Imagine a perfect gas contained by a rigid-walled cylinder equipped with a frictionless piston held in position by a removable external agency such as a magnet. There are finite differences in the pressure (P1>P2) and volume (V2>V1) of the gas in the two compartments, while the temperature can be regarded as constant.

If the constraint on the piston is removed, will the piston move? And if so, in which direction?

Common sense, otherwise known as dimensional analysis, tells us that differences in volume (dimensions L^{3}) cannot give rise to a force. But differences in pressure (dimensions ML^{-1}T^{-2}) certainly can. There will be a net force of P1–P2 per unit area of piston, driving it to the right.

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**The driving force**

In thermodynamics, there exists a set of variables which act as “generalised forces” driving a system from one state to another. Pressure is one such variable, temperature is another and chemical potential is yet a third. What they have in common is that they are all * intensive* variables – those which are independent of the quantity of a phase.

Each intensive variable has a conjugate * extensive* variable – those which are dependent on the quantity of a phase – and together they form a generalised force-displacement pair which has the dimensions of work (= energy ML

^{2}T

^{-2}). Examples include pressure × volume, temperature × entropy, and voltage × charge.

But back to those intensive variables. Experience confirms that it is these generalised forces which are the agents of change. And * spontaneous change* results when there are finite differences in intensive variables between one system and another – the direction of change being determined by their relative values.

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**The result is work**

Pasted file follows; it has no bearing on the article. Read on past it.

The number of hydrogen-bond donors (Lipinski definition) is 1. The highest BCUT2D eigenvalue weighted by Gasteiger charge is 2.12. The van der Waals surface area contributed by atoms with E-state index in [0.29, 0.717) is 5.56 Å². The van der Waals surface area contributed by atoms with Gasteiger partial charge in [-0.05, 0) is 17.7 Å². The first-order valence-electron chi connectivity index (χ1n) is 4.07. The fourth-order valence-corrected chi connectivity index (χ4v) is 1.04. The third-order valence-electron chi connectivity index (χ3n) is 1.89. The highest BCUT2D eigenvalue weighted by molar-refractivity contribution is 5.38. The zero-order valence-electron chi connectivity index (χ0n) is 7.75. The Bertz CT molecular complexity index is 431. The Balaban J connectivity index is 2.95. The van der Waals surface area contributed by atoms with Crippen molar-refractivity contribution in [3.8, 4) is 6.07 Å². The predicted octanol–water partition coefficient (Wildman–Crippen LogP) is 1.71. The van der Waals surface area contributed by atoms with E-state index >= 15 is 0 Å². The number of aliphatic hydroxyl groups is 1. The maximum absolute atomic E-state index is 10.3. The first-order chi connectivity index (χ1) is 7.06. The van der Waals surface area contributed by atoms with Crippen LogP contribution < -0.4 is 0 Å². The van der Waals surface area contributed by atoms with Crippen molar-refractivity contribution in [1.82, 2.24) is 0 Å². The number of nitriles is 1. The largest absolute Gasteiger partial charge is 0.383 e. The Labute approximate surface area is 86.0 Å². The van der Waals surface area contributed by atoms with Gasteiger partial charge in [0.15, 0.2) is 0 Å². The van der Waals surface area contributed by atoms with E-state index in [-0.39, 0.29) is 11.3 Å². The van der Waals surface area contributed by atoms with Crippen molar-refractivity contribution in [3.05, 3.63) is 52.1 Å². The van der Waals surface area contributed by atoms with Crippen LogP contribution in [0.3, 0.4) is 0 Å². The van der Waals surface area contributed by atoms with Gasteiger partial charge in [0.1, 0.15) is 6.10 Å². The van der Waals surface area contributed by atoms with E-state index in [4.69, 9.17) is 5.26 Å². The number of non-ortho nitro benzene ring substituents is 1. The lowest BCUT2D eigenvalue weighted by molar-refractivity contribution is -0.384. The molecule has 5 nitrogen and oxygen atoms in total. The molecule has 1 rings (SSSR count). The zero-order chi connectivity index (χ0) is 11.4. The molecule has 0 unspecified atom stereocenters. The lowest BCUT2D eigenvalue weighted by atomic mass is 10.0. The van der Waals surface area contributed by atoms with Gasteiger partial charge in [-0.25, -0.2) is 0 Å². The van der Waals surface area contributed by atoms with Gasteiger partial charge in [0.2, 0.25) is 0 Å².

In the illustrated example above, the freed piston moves spontaneously to the right because of finite differences in pressure (P1>P2). As a result, the system consisting of the left hand compartment does PV work on the system consisting of the right hand compartment. Likewise, finite differences in other intensive variables such as temperature and chemical potential will act through their respective force-displacement pairs to perform work.

We can thus conclude that finite differences in intensive variables drive spontaneous change, and that due to the dimensionality of their respective conjugate extensive variables, spontaneous change results in the performance of work. It should however be noted that this work is not always useful work. The spontaneous diffusion of two gases into each other is a classic case, where it is difficult to imagine how the work could be usefully obtained.

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Reblogged this on nebusresearch and commented:

I’d wanted just to point folks to the latest essay in the CarnotCycle blog. This thermodynamics piece is a bit about how work gets done, and how it relates to two kinds of variables describing systems. The two kinds are known as intensive and extensive variables, and considering them helps guide us to a different way to regard physical problems.